Highest Paying Jobs in the Insurance Industry

The insurance industry is a huge business that offers plenty of high-paying careers. Learn about some of the highest-paying jobs in the field, their median salaries, education requirements and expected job growth rates.

Highest-Paying Career Options in the Insurance Industry

There are several high-paying careers in the insurance industry that make an annual median salary greater than $50,000, according to the U.S. Bureau of Labor Statistics (BLS) for 2016. The respective salaries of these careers greatly exceed the median salary of all occupations, which the BLS determined to be $37,040 in 2016. These jobs vary greatly in their duties, but all play an important role in insurance. Compare and contrast some of the highest-paying careers in the insurance industry below.

Job Title Median Salary (2016)* Job Growth (2016-2026)*
Actuaries $100,610 22%
Insurance Underwriters $67,680 -5% (Decline)
Claims Adjusters, Examiners and Investigators $63,680 -1% (Decline)
Financial Analysts $81,760 11%
Appraisers and Assessors of Real Estate $51,850 14%

Source: *U.S. Bureau of Labor Statistics

Career Information for Highest Paying Jobs in the Insurance Industry


Actuaries made an annual median salary of $100,610 in 2016, according to the BLS, and work primarily in the insurance industry analyzing the financial cost of risk. These professionals collect and analyze statistical data to try to estimate the cost of various events in order to develop insurance policies that minimize risk and produce the most profit. They present their results in detailed reports to shareholders, executives and other decision-making officials. Actuaries need a bachelor's degree, usually in actuarial science, and become certified professionals by passing multiple exams.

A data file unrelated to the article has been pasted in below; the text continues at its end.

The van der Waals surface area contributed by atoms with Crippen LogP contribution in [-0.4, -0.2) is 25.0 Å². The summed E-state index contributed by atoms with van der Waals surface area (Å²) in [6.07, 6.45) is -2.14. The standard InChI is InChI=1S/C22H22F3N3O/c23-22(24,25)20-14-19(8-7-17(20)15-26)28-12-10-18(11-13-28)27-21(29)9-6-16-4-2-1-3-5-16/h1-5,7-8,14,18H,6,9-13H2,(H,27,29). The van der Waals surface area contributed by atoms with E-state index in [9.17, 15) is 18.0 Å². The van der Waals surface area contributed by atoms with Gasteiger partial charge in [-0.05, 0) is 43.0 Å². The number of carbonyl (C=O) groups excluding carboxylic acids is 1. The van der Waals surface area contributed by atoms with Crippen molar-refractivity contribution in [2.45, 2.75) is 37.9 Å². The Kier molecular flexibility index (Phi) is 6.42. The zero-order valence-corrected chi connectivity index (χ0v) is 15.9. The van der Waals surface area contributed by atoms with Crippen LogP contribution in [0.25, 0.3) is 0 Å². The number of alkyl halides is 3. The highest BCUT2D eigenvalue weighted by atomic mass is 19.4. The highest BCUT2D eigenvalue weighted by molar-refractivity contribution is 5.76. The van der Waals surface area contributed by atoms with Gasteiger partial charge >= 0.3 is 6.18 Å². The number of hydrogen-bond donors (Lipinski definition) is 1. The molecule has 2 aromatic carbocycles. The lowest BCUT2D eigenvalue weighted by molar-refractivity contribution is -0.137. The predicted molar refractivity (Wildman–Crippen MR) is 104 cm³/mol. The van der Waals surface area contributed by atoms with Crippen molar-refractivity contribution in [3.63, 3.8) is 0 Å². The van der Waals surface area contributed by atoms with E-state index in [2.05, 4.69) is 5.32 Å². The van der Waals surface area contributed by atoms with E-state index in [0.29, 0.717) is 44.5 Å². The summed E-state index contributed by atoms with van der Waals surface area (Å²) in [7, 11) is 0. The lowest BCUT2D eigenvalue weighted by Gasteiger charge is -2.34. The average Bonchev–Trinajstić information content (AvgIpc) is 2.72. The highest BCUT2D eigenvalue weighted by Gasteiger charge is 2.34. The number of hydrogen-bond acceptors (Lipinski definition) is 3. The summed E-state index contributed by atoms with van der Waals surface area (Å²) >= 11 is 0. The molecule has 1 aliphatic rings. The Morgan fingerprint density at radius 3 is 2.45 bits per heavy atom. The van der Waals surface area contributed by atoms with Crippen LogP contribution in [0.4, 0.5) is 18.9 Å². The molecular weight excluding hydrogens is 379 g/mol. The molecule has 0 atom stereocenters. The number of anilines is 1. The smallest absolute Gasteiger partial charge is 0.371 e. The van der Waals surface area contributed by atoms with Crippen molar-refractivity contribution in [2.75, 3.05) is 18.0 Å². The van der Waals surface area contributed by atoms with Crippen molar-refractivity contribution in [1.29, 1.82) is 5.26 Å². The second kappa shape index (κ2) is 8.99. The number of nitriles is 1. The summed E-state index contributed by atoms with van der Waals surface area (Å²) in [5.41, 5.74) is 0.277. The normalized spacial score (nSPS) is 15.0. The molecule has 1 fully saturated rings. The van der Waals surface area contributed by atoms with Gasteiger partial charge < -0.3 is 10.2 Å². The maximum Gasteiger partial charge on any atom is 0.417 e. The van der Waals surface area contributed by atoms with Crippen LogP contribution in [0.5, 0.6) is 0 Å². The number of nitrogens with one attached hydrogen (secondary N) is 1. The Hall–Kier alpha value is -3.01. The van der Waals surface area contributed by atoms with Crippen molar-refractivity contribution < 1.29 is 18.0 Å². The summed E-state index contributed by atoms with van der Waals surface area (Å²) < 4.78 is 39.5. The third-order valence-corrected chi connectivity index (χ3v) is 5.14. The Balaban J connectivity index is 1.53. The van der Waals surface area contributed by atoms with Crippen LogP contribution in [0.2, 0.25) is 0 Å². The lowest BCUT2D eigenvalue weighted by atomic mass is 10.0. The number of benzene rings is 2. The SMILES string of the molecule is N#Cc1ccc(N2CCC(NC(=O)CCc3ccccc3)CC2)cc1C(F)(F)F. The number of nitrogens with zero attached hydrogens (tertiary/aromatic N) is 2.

Insurance Underwriters

The BLS reported that insurance underwriters made a median salary of $67,680 in 2016. They are responsible for analyzing and weighing a client's information and potential risk, in order to decide whether to provide insurance, and if so, at which level and price. Most of their work is done using underwriting software to determine premiums and amounts of coverage, but they may need to contact doctors or field representatives to gather any other information that needs to be taken into account. Insurance underwriters usually need a bachelor's degree and certification for advancement, but some positions may only need related work experience and computer skills.

Claims Adjusters, Examiners and Investigators

Claims adjusters, examiners and investigators had a median salary of $63,680 in 2016, per the BLS. These professionals, as their names suggest, evaluate a variety of insurance claims to see how much insurance should pay on a qualifying claim. They must ensure that the claim is not fraudulent, figure out what is covered under the particular insurance policy, negotiate settlements and then approve payments. Most of these positions only need a high school diploma at the entry level, but more advanced positions may need a bachelor's degree or work experience.

Financial Analysts

Financial analysts made a median salary of $81,760 in 2016, according to the BLS. When working in the insurance industry, they help insurance companies and other businesses determine their best investment options based on financial data and business trends. These analysts also evaluate the company's financial records, management team and other prospects to include as factors in their investment advice that they present in written reports. Financial analysts may need a license or certification and must possess a bachelor's degree.

Appraisers and Assessors of Real Estate

According to the BLS, appraisers and assessors of real estate made a median salary of $51,850 in 2016. These professionals have to evaluate land and buildings before they can be insured in order to place a value estimate on the property. To do this, they have to inspect and photograph the different interior and exterior characteristics, compare similar properties and then present their findings in written reports. Education requirements for appraisers and assessors of real estate vary by state, but most need a bachelor's degree, certification or a license.

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